The building on the far right was the "Guard House".

Image, 2012, Fort Dalles, The Dalles, Oregon, click to enlarge
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Surgeons Quarters, Fort Dalles, The Dalles, Oregon. Image taken May 29, 2012.


1855 ... Fort Cascades, Cascade Rapids, Washington ...
("Lower Blockhouse")
The first true "fort" established at the "Cascades" was Fort Cascades, built in 1855 by the U.S. Army. Fort Cascades took five weeks to build and was established on September 30, 1855. It was located on the north bank of the Columbia below the present site of today's Bonneville Dam.
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"Fort Cascades, near Cascade City, 1855-1861:   The U.S. Army post had two blockhouses on the Columbia River in September 1855. The fort was located near today’s town of Cascade Locks. Fort Cascades had a large stockade fence surrounding the blockhouses. One blockhouse was named Fort Rains in honor of Gabriel Rains (1803-1881), a U.S. Army officer assigned to the Washington Territorial Volunteers (later he served in the Confederate Army as a brigadier general)."


Source:    "Historylink.org" website, 2014, "Forts of Washington Territory, Indian War Era, 1855-1856.


Image, 2011, Columbia Gorge Interpretive Center, click to enlarge
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Model, Fort Cascades, Columbia Gorge Interpretive Center, Stevenson, Washington. Note: sign leaning on model is not correct sign. Image taken July 15, 2011.


Image, 2011, Columbia Gorge Interpretive Center, click to enlarge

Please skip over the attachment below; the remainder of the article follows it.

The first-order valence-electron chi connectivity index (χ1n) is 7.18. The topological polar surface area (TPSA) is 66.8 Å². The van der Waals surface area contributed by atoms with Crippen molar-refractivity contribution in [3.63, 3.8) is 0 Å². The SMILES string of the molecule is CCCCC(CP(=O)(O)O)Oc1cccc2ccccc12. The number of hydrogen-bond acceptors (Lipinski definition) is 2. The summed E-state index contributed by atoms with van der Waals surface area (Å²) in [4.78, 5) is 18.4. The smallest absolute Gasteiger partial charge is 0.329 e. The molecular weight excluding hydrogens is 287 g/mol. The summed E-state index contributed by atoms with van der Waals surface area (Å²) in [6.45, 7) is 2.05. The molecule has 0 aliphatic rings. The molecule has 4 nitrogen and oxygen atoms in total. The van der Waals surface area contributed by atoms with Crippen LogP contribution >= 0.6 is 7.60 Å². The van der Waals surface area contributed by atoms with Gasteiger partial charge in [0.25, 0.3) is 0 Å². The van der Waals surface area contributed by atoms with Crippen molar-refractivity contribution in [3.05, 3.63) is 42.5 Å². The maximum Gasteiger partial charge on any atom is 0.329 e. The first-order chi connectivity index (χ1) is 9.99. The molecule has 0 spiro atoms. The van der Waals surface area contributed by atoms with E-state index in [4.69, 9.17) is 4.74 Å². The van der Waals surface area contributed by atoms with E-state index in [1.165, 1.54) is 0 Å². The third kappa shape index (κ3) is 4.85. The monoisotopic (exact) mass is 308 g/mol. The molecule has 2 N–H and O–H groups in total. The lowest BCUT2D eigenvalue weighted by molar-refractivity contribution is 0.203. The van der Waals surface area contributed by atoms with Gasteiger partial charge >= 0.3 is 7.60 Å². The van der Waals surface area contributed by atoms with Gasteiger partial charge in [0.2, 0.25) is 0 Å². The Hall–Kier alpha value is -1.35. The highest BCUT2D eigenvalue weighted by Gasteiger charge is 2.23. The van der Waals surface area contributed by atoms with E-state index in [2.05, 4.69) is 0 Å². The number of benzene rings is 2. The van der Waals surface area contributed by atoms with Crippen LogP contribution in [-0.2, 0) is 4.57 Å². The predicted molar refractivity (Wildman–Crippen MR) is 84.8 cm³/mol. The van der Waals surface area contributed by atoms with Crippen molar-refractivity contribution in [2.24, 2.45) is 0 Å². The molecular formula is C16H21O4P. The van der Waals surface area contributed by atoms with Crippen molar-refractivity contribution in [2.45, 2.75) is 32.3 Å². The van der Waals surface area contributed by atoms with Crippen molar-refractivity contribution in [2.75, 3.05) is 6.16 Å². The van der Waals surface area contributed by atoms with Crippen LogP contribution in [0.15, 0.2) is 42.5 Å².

Information sign,
Click image to enlarge


1855 ... Fort Rains, Cascade Rapids, Washington ...
("Middle Blockhouse")
The Army next established Fort Rains (also seen spelled "Raines"), a blockhouse built in October 1855 to defend the Middle Cascades. The location of this structure was on the north bank of the Columbia above the present site of the Bonneville Dam. Lewis and Clark's "Great Shoot" was at the head of a portage located on the Washington side of the Columbia, at Ashes Lake, which ended at the location of Fort Rains. Fort Rains was named for Major Gabriel Rains, under whose orders the fort was built.
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Penny Postcard, Fort Rains Block House Memorial, ca.1920
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Penny Postcard: Fort Rains Block House Memorial, ca.1920.
Photo Postcard, ca.1920. Caption on front reads:"Fort Rains Block House Memorial, Evergreen Highway, Wash.". Wesley Andrews Card #48. In the private collection of Lyn Topinka.
Image, 2011, Columbia Gorge Interpretive Center, click to enlarge
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Model, Fort Rains, Columbia Gorge Interpretive Center, Stevenson, Washington. Note: sign leaning on model is not correct sign. Image taken July 15, 2011.


Image, 2011, Columbia Gorge Interpretive Center, click to enlarge